Cover Image: The Fabric of Civilization

The Fabric of Civilization

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Member Reviews

Excellent review of the involvement and contribution of the technology of fabric throughout civilization. Historically rich and endlessly interesting, this book connects fabric (including fiber and thread) to important cultural, economic and social developments. I was pleasantly surprised with how much I was learning as I looked forward to reading the next chapter. This book is well written with appropriate tangents to the main topic of fabric. I wish more books on the history of science and technology were written in this fashion.
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The Fabric of Civilization is a very well written and well researched book on the history of textiles. Even without a background in the subject, I found this book fascinating. It would make a great gift for someone who is interested in fashion, fabric or textiles.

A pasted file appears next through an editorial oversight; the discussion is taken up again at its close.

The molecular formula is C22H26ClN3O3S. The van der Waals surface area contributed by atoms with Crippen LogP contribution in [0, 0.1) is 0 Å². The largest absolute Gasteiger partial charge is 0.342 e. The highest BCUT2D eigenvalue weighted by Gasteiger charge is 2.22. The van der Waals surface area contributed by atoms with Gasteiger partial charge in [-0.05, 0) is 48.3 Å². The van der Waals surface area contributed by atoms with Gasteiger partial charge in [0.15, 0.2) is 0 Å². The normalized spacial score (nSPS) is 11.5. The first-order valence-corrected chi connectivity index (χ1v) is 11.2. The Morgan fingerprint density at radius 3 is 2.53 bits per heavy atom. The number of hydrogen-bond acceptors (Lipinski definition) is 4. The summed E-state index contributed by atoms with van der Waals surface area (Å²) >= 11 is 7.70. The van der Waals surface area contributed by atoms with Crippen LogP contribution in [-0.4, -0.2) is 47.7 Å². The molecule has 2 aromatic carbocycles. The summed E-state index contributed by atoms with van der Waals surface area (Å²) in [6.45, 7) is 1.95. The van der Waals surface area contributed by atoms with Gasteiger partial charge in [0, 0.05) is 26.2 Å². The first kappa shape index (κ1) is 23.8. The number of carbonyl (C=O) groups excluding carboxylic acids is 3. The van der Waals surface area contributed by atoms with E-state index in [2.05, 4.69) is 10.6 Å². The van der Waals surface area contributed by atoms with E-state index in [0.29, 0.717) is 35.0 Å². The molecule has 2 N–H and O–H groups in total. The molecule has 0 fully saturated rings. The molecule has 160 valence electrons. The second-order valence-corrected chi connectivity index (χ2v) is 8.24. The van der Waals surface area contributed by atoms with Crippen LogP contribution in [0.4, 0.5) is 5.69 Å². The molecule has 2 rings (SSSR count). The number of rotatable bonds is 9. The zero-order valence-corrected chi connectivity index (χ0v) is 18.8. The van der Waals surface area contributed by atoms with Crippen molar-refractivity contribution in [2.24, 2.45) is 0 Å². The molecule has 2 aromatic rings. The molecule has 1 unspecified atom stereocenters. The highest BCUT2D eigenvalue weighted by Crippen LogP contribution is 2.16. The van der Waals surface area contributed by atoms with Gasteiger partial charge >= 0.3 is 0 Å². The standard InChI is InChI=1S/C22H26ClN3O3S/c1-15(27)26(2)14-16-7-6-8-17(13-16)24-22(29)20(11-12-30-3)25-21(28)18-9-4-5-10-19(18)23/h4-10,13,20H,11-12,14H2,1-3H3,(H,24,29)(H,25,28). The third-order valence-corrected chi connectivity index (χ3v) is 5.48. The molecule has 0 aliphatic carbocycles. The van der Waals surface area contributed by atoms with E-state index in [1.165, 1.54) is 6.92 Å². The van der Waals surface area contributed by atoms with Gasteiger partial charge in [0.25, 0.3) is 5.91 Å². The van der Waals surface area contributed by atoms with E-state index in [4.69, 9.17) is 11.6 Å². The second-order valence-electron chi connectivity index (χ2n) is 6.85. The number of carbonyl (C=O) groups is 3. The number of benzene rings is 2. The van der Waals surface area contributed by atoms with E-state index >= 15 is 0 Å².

The author starts with the very earliest piece of fiber discovered and progresses through the invention of flax, silk and the origins of cotton to dyes and weaves and current innovations. As a scientist, I particularly appreciated the section on cotton genetics which was written with great care and precision. 

Thanks to NetGallery for the wonderful opportunity to read this book in exchange for an unbiased review.
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"The Fabric of Civilization" is a history about the far-reaching influence that textiles have had on the world. The author looked into aspects of fabric production, selling, and use that I have not seen covered in other histories about textiles. Overall, this was an interesting read, and I'd recommend it to those interested in this topic.